I didn't mention hemming in my other two Bonn posts, but I had quite a difficult time making the small hem on the curved shirttail.  I ended up with a flippy hem on the linen one even after I redid it.  This time I used a triple-stitch method that now I can't locate to link for you, and it was better, although I still find that the hem flips up after I wash it.  It's really annoying, but I have had RTW shirts do that too.  Does anyone have any tips there?

As it's summer now, I haven't worn the shirt much lately.  But I'll be pulling it back out for heavy rotation later this fall, and I even have this fabric stashed away in the black/gray/white color (100% cotton shirting, from Walmart of all places!) to make another one.  It's definitely a winner.

Thanks for reading, and see you next time!

Monday, July 31, 2017

Gifts for little people

I recently acquired a brand-new nephew, and my youngest niece just turned two.  It was time to make some wee little things.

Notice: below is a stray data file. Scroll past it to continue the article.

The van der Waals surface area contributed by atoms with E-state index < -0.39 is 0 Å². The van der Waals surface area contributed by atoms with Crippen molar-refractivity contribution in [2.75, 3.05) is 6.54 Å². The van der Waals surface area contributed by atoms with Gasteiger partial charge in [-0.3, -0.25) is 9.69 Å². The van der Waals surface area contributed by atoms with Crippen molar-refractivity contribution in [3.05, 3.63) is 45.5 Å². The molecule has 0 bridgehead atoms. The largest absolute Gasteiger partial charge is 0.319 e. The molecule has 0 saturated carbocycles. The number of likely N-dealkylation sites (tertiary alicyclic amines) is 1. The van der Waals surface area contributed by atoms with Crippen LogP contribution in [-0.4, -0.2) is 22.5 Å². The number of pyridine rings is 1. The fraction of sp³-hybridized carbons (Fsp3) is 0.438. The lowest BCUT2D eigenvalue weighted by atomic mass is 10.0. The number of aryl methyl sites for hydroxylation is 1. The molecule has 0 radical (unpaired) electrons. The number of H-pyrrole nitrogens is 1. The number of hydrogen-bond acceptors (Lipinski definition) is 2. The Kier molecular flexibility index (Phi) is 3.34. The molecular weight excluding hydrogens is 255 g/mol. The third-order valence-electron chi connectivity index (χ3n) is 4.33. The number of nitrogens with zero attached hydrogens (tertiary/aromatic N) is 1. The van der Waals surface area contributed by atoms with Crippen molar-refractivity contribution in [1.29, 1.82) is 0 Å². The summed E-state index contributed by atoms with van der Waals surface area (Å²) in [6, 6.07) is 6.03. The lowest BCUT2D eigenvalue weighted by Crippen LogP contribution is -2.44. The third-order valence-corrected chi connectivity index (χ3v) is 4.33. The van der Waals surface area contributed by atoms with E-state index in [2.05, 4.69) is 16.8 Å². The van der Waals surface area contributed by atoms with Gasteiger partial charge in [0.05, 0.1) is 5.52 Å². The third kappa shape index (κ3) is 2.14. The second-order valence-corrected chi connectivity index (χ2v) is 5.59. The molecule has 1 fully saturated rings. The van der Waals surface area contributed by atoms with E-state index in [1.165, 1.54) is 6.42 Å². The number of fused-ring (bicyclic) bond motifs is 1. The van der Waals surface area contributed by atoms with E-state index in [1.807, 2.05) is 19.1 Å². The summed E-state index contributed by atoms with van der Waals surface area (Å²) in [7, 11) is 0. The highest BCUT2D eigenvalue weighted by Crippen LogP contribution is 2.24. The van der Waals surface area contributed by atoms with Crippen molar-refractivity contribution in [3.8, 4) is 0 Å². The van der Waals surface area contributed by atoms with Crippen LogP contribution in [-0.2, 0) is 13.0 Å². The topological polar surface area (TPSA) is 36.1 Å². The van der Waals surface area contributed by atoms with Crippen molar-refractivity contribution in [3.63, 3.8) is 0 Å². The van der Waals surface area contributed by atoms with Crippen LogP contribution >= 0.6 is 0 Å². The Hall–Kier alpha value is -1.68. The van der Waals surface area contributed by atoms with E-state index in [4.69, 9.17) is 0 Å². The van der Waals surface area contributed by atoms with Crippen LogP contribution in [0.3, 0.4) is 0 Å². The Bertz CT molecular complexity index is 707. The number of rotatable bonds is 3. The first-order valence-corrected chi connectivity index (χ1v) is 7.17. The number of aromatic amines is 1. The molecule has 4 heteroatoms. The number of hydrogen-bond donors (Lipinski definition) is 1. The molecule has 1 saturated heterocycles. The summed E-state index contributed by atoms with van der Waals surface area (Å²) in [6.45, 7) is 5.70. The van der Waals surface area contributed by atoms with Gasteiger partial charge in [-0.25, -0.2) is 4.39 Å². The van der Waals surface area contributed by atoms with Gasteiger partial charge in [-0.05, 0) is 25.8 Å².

For the little guy, I wanted to sew a collared romper, but did not have such a pattern in my stash.   I did a little Googling, and found the Button-Up Baby Romper pattern, here from Peekaboo Patterns.  The free pattern comes in a 0-6 month size.


I used a length of mustard yellow cotton I found at the thrift store a few months back, trimmed with scraps of the gingham linen I used herehere and here.

I didn't initially intend to add an appliqué, but when I had finished, the romper, perhaps because of the color, was looking a little prison-jumpsuit to me.  I thought about using a whale appliqué (my favorite for little boys), or an elephant, but ultimately decided the colors of the romper were more giraffe-esque.  I found an outline on Google and used my computer screen as a lightbox to trace it onto my fusible web, then created the appliqué from there.